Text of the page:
Thank you very much for elaborating. I was hoping that you wouldn't take offense at my question. I'm a heavy cryptocurrency investor and have considered stretching myself relatively thin but fortunately have enough discipline. I am currently reading the book Bad Blood by John Carreyrou which is a great story that has some parallels to what you are describing. At one point, Theranos described themselves as having positive cash flow for x-consecutive months. Which, if one were able to see everything that a major investor would be able to see, they'd know that not a penny of that was from legitimate revenue but was from rounds of investors who believed the crap being "sold" to them. I wish you the best in your financial recovery and your ability to learn from an awful situation.
I don't doubt your experience of him being good boss but if you read Bad Blood him and his firm seem really sleazy. They pressured Carreyrou not to write the book, members of his firm duped Former Secretary of State George Schultz and pressured his grandson to sign documents trying to prevent him from being a Theranos whistleblower. What him and his firm did might not be illegal but it should be. Also, he joined other members of the deep state on the Theranos board which makes me concerned that he his part of the deep state.
> I think you are extremely off here.
What do you mean, are you saying he never hired Black Cube
Haha yes I was joking. I just finished reading Bad Blood the other day, I highly recommend it. I'm not much of a reader but finished it in two days because of how interesting the whole story is.
In a way, she wanted you to be able to prick your finger, and with just one drop of blood, be able to get blood test results for over a hundred different diseases. The problem was you need lots of blood to test for all the things she claimed she could test for and required lots of professional lab equipment, not just a little box. There is a great book about it that goes into great detail and is a fantastic read called Bad Blood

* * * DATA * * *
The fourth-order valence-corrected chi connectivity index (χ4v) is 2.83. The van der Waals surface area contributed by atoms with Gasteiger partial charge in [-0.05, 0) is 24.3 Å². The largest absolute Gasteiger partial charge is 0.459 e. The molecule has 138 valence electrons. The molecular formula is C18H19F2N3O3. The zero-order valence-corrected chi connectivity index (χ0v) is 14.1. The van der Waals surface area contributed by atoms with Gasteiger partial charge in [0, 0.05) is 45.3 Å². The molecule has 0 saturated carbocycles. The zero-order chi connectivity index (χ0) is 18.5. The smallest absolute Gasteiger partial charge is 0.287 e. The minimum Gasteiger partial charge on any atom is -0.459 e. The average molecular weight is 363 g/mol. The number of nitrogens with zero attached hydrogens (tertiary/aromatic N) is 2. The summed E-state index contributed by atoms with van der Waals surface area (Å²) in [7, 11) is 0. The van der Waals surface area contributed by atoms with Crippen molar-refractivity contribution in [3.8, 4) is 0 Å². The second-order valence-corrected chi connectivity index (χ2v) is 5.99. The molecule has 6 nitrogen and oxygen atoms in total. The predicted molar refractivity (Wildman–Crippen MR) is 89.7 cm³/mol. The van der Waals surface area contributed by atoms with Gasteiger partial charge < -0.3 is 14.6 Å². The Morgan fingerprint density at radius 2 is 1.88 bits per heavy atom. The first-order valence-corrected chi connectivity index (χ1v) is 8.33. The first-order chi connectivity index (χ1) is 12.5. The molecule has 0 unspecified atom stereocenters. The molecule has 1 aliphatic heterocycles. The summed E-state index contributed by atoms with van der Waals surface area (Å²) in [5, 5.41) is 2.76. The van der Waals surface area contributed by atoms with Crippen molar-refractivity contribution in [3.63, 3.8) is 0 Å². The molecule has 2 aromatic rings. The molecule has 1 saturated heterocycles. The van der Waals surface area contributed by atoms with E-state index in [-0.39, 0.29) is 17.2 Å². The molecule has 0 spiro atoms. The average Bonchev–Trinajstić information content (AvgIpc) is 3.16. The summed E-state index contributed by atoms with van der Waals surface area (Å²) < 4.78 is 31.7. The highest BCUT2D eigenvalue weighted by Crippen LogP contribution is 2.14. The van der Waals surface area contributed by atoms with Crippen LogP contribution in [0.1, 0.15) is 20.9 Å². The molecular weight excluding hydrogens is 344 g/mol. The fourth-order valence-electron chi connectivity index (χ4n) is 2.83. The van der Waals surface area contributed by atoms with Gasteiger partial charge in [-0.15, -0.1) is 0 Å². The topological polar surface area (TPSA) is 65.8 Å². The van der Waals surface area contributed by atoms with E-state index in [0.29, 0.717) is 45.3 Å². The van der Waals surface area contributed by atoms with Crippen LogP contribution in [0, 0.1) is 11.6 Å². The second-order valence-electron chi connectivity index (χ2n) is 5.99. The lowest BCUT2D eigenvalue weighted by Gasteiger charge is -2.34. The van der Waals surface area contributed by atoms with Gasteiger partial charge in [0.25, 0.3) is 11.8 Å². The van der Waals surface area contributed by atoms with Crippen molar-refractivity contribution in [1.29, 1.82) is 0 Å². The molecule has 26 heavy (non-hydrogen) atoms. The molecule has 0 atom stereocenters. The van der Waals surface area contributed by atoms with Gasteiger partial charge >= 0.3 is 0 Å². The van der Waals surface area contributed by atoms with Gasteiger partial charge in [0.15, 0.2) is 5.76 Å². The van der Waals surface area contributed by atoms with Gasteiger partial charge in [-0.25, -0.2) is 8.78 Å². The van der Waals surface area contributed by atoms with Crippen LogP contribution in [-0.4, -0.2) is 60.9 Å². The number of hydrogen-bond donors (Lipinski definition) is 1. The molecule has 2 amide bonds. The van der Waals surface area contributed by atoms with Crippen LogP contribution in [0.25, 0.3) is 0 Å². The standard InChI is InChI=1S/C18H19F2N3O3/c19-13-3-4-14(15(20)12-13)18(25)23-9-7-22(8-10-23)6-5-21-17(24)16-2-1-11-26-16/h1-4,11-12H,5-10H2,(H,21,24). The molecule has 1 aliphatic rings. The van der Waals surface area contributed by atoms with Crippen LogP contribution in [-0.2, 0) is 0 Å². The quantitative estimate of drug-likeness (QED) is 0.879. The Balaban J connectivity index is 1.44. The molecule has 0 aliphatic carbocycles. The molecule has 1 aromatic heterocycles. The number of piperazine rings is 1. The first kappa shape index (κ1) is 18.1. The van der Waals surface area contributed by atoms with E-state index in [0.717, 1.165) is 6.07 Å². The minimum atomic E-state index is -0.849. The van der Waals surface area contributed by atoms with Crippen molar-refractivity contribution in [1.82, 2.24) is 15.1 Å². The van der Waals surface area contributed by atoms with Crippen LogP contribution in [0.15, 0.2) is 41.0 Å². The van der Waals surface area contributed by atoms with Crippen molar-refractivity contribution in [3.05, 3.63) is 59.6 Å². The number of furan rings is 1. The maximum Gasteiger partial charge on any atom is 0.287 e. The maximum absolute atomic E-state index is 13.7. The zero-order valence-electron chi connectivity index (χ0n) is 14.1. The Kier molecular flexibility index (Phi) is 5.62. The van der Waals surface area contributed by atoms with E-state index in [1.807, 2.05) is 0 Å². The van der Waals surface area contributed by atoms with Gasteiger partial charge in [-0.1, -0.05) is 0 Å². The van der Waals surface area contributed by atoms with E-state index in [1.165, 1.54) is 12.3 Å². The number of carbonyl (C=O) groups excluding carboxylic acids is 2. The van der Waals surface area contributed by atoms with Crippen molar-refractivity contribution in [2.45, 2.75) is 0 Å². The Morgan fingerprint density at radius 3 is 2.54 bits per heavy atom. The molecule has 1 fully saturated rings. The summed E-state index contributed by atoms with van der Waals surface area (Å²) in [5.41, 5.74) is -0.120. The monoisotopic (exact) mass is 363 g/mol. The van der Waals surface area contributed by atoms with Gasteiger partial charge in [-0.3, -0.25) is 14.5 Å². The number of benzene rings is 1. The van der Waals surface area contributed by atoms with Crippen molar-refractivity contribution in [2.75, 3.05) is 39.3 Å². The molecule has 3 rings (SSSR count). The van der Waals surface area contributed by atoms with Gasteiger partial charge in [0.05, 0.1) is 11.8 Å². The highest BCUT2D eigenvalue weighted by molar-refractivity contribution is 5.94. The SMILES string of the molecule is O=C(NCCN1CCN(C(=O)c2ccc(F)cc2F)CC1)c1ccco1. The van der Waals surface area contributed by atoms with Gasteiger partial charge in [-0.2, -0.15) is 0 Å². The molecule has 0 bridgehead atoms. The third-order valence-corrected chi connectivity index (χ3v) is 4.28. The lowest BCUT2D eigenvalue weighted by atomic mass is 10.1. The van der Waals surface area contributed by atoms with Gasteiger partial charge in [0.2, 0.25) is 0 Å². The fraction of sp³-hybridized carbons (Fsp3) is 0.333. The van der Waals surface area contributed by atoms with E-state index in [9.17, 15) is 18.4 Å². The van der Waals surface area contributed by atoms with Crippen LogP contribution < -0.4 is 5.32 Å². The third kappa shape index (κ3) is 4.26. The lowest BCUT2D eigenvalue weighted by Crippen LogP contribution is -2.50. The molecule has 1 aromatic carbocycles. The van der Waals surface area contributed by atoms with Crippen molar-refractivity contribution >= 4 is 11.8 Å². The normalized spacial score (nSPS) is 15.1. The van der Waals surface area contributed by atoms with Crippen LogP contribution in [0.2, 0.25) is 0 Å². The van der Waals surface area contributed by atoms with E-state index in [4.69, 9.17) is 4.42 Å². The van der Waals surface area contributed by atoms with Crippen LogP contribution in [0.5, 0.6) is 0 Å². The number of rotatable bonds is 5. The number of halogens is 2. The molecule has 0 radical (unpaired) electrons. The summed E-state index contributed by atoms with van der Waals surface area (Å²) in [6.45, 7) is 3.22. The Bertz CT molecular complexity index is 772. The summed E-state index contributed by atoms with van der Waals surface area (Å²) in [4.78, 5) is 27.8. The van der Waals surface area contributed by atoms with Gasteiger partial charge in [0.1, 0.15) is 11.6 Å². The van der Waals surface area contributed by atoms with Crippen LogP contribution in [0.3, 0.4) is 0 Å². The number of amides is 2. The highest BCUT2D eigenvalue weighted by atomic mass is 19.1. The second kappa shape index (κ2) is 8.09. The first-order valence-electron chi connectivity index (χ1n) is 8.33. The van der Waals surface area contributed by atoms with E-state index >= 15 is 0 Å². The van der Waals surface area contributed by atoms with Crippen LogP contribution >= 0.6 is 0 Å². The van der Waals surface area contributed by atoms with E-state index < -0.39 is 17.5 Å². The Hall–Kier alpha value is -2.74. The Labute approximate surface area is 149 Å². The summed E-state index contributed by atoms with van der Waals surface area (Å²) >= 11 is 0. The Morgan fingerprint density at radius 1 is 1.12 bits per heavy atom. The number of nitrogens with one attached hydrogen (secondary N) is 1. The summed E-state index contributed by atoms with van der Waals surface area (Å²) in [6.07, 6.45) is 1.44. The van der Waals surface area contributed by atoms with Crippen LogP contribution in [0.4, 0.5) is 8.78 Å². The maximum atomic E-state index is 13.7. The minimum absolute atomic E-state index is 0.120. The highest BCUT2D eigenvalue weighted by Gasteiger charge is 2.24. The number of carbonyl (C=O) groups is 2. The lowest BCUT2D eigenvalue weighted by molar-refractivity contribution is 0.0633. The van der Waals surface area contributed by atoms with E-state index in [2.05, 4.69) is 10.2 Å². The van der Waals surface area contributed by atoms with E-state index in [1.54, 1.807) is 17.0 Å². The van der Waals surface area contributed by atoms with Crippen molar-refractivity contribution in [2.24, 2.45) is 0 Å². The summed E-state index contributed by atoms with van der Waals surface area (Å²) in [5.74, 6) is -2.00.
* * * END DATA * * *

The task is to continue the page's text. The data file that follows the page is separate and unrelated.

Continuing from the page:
I hear the book is awesome.
> But Theranos was specifically saying it could achieve the same outcomes with less blood on new equipment, and THAT is not yet possible.
There's a big difference between "that is not yet possible" and "nobody has built one yet".
From what I've been reading in excerpts from "Bad Blood" , the obstacles they were facing weren't a matter of not possible, they were a combination of design mistakes and limitations imposed by Holmes' refusal to make any compromises. In normal companies, these kinds of problems get ironed out. The engineers say "sorry, this is the limit of what we can do in this about of space" and the management figures out how to adapt. In the case of Theranos, Holmes had over-promised so drastically that apparently they didn't feel that scaling it back was an option.
Making a unit as small as Holmes envisioned might have made it exponentially more difficult, but the idea of making a smaller cheaper unit wasn't impossible.
One chapter talks about Mattis, including various emails that were sent. He comes across as genuinely wanting to do the best thing for his men and hoping that Theranos could save lives in the field. There never were any field tests, because Mattis listened to his underlings when they said it would need to get FDA approval first. They then offered to let Theranos test random blood samples to validate the results but Theranos never took them up on that offer.
Basically, Elizabeth Holmes wanted to be a billionaire and restore her family's fortune. She started a medical tech company but didn't include any scientists or doctors on her board. Demos and employment were tightly controlled by NDA, and structured so as few people as possible knew about the scam. Somewhere between 1-8M (10-100%) of blood tests Theranos performed on hacked machines from other companies are suspect or outright wrong. Her company rode the "unicorn" wave at just the right time to get lots of funding and publicity, even though it has been operating since 2006.